The Pennsylvania State Police today joined law enforcement agencies across the country to recognize AMBER Alert Awareness Day and to ensure everyone has their smartphone settings enabled to receive AMBER Alerts.
AMBER Alert, the national early warning notification system for abducted children, marks its 24th year in 2021. The AMBER Alert system was created as a legacy to 9-year-old Amber Hagerman, who was abducted near her Texas home on Jan. 13, 1996. Her body was found four days later in a creek less than five miles from where she went missing.
The Pennsylvania AMBER Alert system, which is administered by the PSP, was established in 2002. In addition to alerts sent almost instantaneously to smartphones, AMBER Alerts provide the critical information on child abductions via radio and television broadcast messages, lottery retail terminals and highway advisory signs. In 2020, the Pennsylvania State Police issued five AMBER Alerts on behalf of various law enforcement agencies, leading to the safe recovery of seven children.
“The AMBER Alert program is successful thanks to the support of various stakeholders and the general public,” said Corporal Shawn Kofluk, supervisor of the Pennsylvania State Police Missing Persons Unit. “Tips received from the community after an AMBER Alert activation have saved the lives of abducted children, and the PSP is grateful for the public’s assistance in these critical and time-sensitive investigations.”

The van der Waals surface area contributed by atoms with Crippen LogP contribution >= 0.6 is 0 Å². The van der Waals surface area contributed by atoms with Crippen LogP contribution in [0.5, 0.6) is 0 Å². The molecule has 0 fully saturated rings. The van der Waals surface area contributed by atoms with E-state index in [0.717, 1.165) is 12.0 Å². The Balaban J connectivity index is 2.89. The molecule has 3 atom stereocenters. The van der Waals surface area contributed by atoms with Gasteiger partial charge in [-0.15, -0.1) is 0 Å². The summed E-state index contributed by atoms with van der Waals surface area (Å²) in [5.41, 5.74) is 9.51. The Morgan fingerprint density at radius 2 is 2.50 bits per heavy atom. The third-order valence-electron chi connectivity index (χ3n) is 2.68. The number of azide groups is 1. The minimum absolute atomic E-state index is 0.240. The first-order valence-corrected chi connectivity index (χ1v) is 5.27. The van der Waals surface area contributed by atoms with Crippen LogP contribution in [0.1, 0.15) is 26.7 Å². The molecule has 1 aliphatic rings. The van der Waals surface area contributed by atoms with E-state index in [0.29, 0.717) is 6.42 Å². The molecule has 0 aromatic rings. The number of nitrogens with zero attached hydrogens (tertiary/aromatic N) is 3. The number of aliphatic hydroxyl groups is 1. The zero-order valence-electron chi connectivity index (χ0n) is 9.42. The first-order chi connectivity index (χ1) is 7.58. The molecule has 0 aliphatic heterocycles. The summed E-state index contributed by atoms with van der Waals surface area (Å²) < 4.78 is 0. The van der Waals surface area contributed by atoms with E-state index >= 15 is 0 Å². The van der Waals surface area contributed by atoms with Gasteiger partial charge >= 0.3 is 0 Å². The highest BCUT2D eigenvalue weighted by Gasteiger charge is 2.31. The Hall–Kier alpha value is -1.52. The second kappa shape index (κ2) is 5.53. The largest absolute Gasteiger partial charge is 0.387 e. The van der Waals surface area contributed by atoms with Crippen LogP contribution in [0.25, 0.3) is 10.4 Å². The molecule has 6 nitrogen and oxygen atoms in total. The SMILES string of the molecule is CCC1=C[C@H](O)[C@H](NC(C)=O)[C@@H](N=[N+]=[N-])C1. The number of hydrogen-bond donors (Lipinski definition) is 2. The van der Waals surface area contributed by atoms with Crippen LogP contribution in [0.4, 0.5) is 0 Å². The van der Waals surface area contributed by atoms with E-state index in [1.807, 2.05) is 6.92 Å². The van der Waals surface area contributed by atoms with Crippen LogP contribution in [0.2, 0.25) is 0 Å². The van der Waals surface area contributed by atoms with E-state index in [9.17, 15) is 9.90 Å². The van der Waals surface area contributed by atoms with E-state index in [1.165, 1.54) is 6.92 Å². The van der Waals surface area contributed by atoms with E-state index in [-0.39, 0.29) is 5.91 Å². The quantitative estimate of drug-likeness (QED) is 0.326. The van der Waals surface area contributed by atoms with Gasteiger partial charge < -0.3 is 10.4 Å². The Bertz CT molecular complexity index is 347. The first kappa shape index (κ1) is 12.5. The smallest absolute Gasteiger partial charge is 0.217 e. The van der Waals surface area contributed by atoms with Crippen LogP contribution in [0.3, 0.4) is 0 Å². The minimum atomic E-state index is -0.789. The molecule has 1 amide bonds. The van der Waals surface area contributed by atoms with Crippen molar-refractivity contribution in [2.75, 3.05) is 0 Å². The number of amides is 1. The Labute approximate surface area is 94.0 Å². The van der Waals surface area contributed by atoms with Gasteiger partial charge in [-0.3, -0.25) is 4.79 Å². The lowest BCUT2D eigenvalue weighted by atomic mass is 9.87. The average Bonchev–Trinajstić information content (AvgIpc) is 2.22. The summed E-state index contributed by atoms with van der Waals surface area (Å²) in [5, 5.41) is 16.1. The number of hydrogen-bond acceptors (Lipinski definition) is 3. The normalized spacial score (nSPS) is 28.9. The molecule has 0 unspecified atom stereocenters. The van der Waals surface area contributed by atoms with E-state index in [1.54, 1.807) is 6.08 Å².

Specially-trained PSP personnel are on-call 24 hours a day, seven days a week, prepared to issue an AMBER Alert if an abducted child is in imminent danger of death or injury and there is sufficient descriptive information about the victim and the abduction to assist in the child’s recovery. The department has issued 100 AMBER Alerts since the program’s inception in 2002, leading to the safe recovery of 115 children. PSP also provides AMBER Alert training and guidance to municipal law enforcement agencies so that timely, accurate and complete information can be quickly shared with the public when circumstances call for an AMBER Alert.
“These are the most serious of child abduction cases with the highest potential for tragedy,” said Kofluk. “Having a child abducted is every parent’s worst nightmare. People can help bring abducted children home safely by paying attention to AMBER Alert messages on-air and online and ensuing their mobile devices are set to receive wireless emergency alerts in their device’s ‘settings’ menu.”
Several agencies and organizations partner with the PSP to make the AMBER Alert system possible: Pennsylvania Association of Broadcasters, Pennsylvania Department of Transportation, Pennsylvania Turnpike Commission, Pennsylvania Chiefs of Police Association, Pennsylvania Lottery, Office of State Senator Michael Opie, Pennsylvania Cable and Telecommunications Association, Municipal Police Officers’ Education and Training Commission, Pennsylvania Emergency Management Agency, Pennsylvania Newspaper Association, Outdoor Advertising Association of Pennsylvania, Pennsylvania Crime Stoppers, and National Center for Missing and Exploited Children.
Most AMBER Alerts involve abductors who are known to the abducted child(ren), such as an estranged parent or caregiver. Parents should always take abduction threats seriously and report them to local police. Experts also recommend creating a child identification kit, which includes a recent color photo and descriptive details such as age, height and weight.
Visit psp.pa.gov for more information.